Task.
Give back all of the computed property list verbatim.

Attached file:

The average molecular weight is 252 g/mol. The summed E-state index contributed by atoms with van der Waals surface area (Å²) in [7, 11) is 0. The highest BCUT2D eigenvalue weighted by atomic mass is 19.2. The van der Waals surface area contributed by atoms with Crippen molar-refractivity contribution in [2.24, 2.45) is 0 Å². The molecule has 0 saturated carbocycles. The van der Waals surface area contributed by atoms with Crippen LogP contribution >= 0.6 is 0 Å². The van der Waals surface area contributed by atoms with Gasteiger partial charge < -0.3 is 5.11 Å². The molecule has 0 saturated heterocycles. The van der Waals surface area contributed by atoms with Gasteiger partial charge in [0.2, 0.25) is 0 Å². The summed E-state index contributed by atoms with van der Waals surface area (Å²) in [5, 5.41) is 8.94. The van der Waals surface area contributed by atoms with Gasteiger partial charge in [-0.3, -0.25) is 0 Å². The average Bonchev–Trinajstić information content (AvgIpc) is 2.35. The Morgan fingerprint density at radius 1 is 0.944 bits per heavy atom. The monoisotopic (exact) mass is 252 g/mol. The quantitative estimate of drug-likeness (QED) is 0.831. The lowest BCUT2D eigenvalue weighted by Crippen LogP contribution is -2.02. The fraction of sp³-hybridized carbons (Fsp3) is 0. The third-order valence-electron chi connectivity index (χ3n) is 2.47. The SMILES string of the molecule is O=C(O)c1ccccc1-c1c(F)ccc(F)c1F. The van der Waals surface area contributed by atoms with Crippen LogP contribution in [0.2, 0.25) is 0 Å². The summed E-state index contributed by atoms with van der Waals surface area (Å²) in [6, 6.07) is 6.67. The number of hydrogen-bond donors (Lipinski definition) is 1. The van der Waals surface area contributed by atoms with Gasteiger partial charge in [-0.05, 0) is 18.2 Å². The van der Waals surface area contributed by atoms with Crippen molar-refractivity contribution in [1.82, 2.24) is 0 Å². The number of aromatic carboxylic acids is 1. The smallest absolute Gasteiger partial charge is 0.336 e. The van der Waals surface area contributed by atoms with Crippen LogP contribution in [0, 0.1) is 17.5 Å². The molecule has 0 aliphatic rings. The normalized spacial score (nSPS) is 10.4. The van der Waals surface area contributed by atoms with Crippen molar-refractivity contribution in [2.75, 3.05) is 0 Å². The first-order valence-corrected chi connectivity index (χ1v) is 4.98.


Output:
The average molecular weight is 252 g/mol. The summed E-state index contributed by atoms with van der Waals surface area (Å²) in [7, 11) is 0. The highest BCUT2D eigenvalue weighted by atomic mass is 19.2. The van der Waals surface area contributed by atoms with Crippen molar-refractivity contribution in [2.24, 2.45) is 0 Å². The molecule has 0 saturated carbocycles. The van der Waals surface area contributed by atoms with Crippen LogP contribution >= 0.6 is 0 Å². The van der Waals surface area contributed by atoms with Gasteiger partial charge < -0.3 is 5.11 Å². The molecule has 0 saturated heterocycles. The van der Waals surface area contributed by atoms with Gasteiger partial charge in [0.2, 0.25) is 0 Å². The summed E-state index contributed by atoms with van der Waals surface area (Å²) in [5, 5.41) is 8.94. The van der Waals surface area contributed by atoms with Gasteiger partial charge in [-0.3, -0.25) is 0 Å². The average Bonchev–Trinajstić information content (AvgIpc) is 2.35. The Morgan fingerprint density at radius 1 is 0.944 bits per heavy atom. The monoisotopic (exact) mass is 252 g/mol. The quantitative estimate of drug-likeness (QED) is 0.831. The lowest BCUT2D eigenvalue weighted by Crippen LogP contribution is -2.02. The fraction of sp³-hybridized carbons (Fsp3) is 0. The third-order valence-electron chi connectivity index (χ3n) is 2.47. The SMILES string of the molecule is O=C(O)c1ccccc1-c1c(F)ccc(F)c1F. The van der Waals surface area contributed by atoms with Crippen LogP contribution in [0.2, 0.25) is 0 Å². The summed E-state index contributed by atoms with van der Waals surface area (Å²) in [6, 6.07) is 6.67. The number of hydrogen-bond donors (Lipinski definition) is 1. The van der Waals surface area contributed by atoms with Gasteiger partial charge in [-0.05, 0) is 18.2 Å². The van der Waals surface area contributed by atoms with Crippen molar-refractivity contribution in [1.82, 2.24) is 0 Å². The number of aromatic carboxylic acids is 1. The smallest absolute Gasteiger partial charge is 0.336 e. The van der Waals surface area contributed by atoms with Crippen LogP contribution in [0, 0.1) is 17.5 Å². The molecule has 0 aliphatic rings. The normalized spacial score (nSPS) is 10.4. The van der Waals surface area contributed by atoms with Crippen molar-refractivity contribution in [2.75, 3.05) is 0 Å². The first-order valence-corrected chi connectivity index (χ1v) is 4.98.